". . . But the past does not exist independently from the present. Indeed, the past is only past because there is a present, just as I can point to something over there only because I am here. But nothing is inherently over there or here. In that sense, the past has no content. The past -- or more accurately, pastness -- is a position. Thus, in no way can we identify the past as past." p. 15

". . . But we may want to keep in mind that deeds and words are not as distinguishable as often we presume. History does not belong only to its narrators, professional or amateur. While some of us debate what history is or was, others take it into their own hands." p. 153

Silencing the Past: Power and the Production of History (1995) by Michel-Rolph Trouillot

Thursday, June 18, 2015

Will South Carolina Lower the CSA Battle Flag Over Its State House in Respect and Mourning

Will South Carolina lower its CSA battle flag flying at the state capital in respect and mourning of the good, Christian people murdered by terrorist attack in Charleston? 

I first learned of this awful event while, by sorrowful coincidence, we were fact-checking, copy editing via reading aloud this morning the chapters in The American Slave Coast that trace the history of South Carolina, founded in white supremacy, slave trading and slavery of both Natives and Africans from the start of some of the founders in Barbados.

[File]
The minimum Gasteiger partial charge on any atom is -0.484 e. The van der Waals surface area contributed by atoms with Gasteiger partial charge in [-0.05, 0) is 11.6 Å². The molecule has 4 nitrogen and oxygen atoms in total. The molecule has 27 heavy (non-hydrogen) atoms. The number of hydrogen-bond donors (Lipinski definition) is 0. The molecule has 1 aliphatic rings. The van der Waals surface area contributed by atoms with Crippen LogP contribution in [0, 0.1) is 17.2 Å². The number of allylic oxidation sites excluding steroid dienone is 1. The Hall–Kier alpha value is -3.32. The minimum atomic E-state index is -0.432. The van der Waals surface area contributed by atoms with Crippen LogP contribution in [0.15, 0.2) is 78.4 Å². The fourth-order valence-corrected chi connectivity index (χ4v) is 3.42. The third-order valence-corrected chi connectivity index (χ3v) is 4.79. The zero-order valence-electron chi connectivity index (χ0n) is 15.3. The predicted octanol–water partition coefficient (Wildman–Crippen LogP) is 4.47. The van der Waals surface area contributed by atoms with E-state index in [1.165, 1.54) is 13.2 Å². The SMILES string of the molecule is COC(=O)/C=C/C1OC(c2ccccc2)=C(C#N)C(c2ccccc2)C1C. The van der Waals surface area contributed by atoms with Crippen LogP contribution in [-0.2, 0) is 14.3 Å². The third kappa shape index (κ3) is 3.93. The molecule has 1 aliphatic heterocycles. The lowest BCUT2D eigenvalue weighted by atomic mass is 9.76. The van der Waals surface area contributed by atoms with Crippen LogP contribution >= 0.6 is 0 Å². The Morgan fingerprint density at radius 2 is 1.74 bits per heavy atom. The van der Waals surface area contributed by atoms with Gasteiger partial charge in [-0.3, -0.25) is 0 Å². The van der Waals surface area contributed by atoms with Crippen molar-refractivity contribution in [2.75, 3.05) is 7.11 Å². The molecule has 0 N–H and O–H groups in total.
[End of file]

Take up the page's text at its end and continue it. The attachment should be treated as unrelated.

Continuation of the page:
The Obamas knew the murdered pastor. This has got to be a terrible day for them, recognizing in many ways those shot in cold blood were surrogate targets for First Family.

How many times must it be proven that white supremacy and guns are a deadly combination for any nation that proclaims equality and democracy and diversity as positive goods.

From President Obama's speech:

Mother Emanuel is, in fact, more than a church. This is a place of worship that was founded by African Americans seeking liberty. This is a church that was burned to the ground because its worshipers worked to end slavery. When there were laws banning all-black church gatherings, they conducted services in secret.  When there was a nonviolent movement to bring our country closer in line with our highest ideals, some of our brightest leaders spoke and led marches from this church’s steps. This is a sacred place in the history of Charleston and in the history of America.

One of Mother Emanuel's founders, in fact, was Denmark Vesey, a black martyr for African American freedom (we have a photograph of the ground where he was hung in The American Slave Coast).

The fact that this took place in a black church obviously also raises questions about a dark part of our history. This is not the first time that black churches have been attacked. And we know that hatred across races and faiths pose a particular threat to our democracy and our ideals.

Will this white supremacist be given the death penalty as has the surviving Boston Marathon Bombing brother?

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